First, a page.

UCSD Students Light Fires In Zero Gravity For Science
Thursday, July 25, 2013
Aired 7/26/13 on KPBS News.
Try setting fire to biofuel on a commercial flight, and you'd probably get taken in by Homeland Security, but try the same thing on a jet simulating the weightlessness of space, and it's called science.
Try setting fire to biofuel on a commercial flight, and you'd probably get taken in by Homeland Security. But try the same thing on a jet simulating the weightlessness of space and it's called science.
"I'm very shocked actually, that they let us do this," said Sam Avery, a UC San Diego mechanical and aerospace engineering major who just got back from NASA's Johnson Space Center in Houston. "Every time I've talked to anyone, they've said, 'You're actually blowing something up on a plane. What are you doing?'"
They got to pull off their firebug study thanks to NASA's Microgravity University program, which chooses seven undergrad teams each year to conduct research on a microgravity flight.
Avery and two other students boarded a jet that soars and dives through a series of steep arcs, kind of like a microgravity roller coaster. Initially, the weightlessness feels exactly like the peak of an amusement park ride, said Avery.
"The moment you're gone from that peak, it's very different," he said. "Wherever you pushed off from, you will keep going in that direction no matter what you do. You can spin yourself, but you'll just keep floating until you hit something."
When the jet reached the lowest point in its descent, passengers would go through a period of double gravity.
"You're just pressed down and you can feel your face droop," Avery said. "I did a sit-up, and it was really hard."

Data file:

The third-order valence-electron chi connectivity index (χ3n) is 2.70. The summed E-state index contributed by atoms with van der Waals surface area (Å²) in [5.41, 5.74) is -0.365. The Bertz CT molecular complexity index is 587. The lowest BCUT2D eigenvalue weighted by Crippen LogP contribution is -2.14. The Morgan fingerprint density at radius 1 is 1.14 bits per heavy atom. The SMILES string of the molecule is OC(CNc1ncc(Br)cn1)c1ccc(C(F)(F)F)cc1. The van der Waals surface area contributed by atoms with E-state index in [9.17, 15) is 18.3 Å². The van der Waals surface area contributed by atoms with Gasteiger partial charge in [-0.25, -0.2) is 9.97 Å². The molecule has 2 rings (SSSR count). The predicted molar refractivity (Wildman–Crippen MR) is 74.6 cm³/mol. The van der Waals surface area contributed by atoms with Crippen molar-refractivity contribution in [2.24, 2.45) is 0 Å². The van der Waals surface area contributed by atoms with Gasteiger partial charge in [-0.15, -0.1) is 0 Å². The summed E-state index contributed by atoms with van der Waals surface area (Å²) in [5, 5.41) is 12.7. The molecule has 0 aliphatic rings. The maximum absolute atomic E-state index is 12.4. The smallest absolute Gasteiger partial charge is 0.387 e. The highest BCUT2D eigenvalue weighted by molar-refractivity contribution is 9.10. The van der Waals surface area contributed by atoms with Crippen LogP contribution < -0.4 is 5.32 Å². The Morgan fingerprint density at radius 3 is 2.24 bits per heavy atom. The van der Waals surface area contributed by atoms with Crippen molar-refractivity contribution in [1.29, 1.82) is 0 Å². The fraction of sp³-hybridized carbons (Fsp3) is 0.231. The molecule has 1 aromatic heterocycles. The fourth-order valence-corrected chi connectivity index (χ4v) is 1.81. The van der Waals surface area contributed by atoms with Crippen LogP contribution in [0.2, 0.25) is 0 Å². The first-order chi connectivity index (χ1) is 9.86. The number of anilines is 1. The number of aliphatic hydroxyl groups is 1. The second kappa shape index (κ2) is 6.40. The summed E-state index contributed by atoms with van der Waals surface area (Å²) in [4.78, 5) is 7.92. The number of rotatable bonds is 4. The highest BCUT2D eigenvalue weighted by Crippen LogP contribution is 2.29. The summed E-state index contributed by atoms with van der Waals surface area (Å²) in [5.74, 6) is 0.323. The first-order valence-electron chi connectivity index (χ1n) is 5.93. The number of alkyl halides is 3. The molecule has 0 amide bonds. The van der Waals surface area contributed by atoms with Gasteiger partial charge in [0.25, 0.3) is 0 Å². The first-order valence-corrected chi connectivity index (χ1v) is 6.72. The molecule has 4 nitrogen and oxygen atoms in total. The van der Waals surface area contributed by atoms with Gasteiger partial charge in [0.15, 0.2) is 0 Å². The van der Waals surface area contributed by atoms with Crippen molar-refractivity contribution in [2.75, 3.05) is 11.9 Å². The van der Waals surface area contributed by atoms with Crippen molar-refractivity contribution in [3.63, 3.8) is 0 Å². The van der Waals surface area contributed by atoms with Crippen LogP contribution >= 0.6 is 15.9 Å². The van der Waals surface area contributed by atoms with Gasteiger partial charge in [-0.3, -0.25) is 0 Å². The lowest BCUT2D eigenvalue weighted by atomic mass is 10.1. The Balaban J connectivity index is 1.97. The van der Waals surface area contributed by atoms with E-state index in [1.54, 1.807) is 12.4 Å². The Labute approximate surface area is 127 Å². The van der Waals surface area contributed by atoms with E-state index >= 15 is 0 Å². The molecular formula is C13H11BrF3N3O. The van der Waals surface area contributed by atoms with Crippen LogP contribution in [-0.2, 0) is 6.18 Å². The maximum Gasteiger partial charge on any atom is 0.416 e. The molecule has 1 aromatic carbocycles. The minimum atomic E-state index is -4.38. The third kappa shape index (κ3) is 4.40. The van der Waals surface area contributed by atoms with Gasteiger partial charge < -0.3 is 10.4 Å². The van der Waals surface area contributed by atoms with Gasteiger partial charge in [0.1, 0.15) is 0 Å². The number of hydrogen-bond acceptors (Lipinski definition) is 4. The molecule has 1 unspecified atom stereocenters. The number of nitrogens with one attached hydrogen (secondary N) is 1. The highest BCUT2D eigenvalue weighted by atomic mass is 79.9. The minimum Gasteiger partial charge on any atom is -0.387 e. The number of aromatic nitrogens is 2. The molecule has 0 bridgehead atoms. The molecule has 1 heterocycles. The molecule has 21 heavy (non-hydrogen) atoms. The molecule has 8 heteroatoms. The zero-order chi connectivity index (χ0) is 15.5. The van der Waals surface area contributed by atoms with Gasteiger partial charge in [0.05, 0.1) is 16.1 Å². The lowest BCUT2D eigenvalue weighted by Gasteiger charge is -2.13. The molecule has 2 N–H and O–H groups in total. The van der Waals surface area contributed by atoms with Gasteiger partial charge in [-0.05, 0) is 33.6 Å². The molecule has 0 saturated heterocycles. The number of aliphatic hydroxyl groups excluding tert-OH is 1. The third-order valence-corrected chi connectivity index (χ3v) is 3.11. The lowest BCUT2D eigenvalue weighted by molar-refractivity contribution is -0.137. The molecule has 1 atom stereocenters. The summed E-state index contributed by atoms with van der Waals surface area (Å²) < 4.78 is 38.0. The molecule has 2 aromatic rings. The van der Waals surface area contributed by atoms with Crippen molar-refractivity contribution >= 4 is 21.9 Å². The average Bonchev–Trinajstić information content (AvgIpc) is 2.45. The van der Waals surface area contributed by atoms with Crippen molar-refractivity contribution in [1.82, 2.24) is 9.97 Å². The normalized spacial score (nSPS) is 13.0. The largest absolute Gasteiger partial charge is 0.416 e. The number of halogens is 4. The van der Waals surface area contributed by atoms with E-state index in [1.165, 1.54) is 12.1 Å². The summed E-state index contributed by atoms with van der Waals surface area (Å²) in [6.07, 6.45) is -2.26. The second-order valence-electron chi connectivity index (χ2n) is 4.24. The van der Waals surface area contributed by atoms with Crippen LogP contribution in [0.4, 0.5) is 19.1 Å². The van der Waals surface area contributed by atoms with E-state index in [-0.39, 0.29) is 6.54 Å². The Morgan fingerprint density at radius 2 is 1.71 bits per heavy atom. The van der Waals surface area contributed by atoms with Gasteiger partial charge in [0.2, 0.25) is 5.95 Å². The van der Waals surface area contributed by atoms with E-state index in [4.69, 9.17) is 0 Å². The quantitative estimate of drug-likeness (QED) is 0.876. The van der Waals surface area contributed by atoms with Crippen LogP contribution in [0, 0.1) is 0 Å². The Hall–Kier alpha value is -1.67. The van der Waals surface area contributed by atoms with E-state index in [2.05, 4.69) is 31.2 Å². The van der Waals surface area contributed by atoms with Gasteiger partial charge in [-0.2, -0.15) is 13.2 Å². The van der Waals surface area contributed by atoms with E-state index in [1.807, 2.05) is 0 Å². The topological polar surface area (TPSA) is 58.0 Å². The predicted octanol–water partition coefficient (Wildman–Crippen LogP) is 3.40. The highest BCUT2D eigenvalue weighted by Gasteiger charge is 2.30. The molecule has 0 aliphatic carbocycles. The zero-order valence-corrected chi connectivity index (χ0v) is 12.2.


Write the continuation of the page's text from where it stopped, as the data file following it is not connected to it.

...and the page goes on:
Just like roller coasters, these flights can give some passengers a mean bout of motion sickness ("Vomit Comet" is the jet's unofficial nickname). Daneesha Kenyon, one of the three UCSD flyers, succumbed to nausea. "Our friend was back there," Avery recalled, "just vomiting into a bag."
Once they started floating, they ignited a droplet of butanol inside a specially designed box and filmed the results.
They had to build a triple-contained chamber in order to convince NASA that their experiment was safe. It works by using a syringe to drop a small amount of fuel at the intersection of two thin fibers. Then, a robotic arm drops to spark the fuel. All this had to happen in less than 20 seconds, the duration of each weightless period aboard the jet.
"This was completely programmed and built by undergraduate students," said team member Nico Montoya, showing off the machine back on solid ground.
Avery said experiencing microgravity was awesome, but he's also glad he and his teammates got to do serious work up there.
"Being able to see the effects of microgravity on the flame we were combusting," he said, "that was definitely a success."
Just like they predicted, the flame changed shape without gravity to weigh it down, looking more like a sphere than a teardrop. It also expanded much more than it would in normal conditions.
The team's findings could help improve fuel efficiency here on Earth, as well as fire extinguisher designs and other applications in weightless environments such as the International Space Station.
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